Ketanji Brown Jackson is currently on the U.S. Court of Appeals for the District of Columbia Circuit, awaiting confirmation of a deeply sought-after Supreme Court Justice nomination, and she worked hard for all of her success. As explained on the Supreme Court’s blog, Jackson was born in Washington, D.C. on September 14, 1970, but soon moved to Florida as a little girl with her parents. Furthermore, her parents were both graduates of historically Black colleges and universities (HBCUs), and they began their careers as schoolteachers.
The Washington Post adds that Jackson’s parents moved to Florida in the post-civil rights eram and gave Jackson “a sense of invincibility” that still runs through her today. Moreover, her name, Ketanji Onyika, is purposely African, as they were always proud of their background and found ample power in it. Because of this, too, they would dress her in a “mini-dashiki,” a traditional African clothing article.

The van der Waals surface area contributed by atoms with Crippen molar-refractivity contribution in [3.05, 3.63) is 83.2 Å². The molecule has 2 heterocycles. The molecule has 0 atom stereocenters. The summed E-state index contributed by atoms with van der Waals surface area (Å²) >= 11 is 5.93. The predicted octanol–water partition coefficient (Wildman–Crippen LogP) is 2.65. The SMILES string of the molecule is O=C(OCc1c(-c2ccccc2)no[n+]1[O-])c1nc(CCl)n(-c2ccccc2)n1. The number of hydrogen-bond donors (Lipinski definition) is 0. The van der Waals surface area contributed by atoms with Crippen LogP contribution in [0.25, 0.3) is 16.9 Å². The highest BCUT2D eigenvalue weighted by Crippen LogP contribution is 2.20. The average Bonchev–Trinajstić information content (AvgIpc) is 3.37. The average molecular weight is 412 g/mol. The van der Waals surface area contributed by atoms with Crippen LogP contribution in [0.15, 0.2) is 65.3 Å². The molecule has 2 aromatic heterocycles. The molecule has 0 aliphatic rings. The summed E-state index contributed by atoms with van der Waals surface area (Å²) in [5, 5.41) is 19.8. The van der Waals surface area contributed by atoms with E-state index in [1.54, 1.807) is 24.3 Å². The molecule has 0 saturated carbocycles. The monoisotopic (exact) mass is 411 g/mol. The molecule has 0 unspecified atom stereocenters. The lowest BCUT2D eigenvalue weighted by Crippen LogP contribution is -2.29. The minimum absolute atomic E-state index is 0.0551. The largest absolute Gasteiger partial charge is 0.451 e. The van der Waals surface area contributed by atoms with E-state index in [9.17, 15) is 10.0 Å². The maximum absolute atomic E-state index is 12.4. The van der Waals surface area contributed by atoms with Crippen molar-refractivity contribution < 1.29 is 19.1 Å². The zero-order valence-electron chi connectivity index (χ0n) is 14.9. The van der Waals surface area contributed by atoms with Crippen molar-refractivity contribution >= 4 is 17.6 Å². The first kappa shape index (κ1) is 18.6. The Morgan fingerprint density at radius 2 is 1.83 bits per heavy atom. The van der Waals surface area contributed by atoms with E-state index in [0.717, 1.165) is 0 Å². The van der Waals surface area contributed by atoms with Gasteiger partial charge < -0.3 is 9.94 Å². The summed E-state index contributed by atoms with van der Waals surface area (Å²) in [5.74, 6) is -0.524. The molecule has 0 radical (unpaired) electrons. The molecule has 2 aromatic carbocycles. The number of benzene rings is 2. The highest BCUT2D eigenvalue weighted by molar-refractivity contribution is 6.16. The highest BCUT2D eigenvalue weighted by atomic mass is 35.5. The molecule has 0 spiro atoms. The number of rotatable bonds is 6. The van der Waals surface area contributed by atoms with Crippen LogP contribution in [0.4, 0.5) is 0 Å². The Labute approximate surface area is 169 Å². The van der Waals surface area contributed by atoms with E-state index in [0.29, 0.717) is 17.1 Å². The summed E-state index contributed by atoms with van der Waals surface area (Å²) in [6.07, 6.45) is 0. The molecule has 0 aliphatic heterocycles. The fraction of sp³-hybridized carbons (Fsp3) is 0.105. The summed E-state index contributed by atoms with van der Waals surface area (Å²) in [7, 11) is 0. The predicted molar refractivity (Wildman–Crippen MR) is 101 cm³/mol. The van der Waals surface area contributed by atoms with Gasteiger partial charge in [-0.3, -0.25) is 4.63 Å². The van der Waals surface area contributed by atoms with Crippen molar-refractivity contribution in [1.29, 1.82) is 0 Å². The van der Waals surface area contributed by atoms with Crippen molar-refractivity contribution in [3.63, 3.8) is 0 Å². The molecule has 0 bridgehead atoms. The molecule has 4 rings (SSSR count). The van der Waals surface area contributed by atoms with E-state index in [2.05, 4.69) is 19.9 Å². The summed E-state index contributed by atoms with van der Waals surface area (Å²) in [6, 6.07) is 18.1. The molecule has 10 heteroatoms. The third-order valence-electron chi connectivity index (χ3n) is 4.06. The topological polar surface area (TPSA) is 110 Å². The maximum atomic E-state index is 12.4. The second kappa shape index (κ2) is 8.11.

“My parents set out to teach me that, unlike the many impenetrable barriers that they had to face, my path was clear, such that if I worked hard and believed in myself, I could do anything or be anything I wanted to be,” Jackson said in a speech for Columbia Law School’s Empowering Women of Color gala that. And that they did. Her father, Johnny Brown, went on to law school, becoming chief attorney for the Miami-Dade County School Board, while her mother, Ellery Brown, served as principal at the prestigious New World School of the Arts (via News From the States).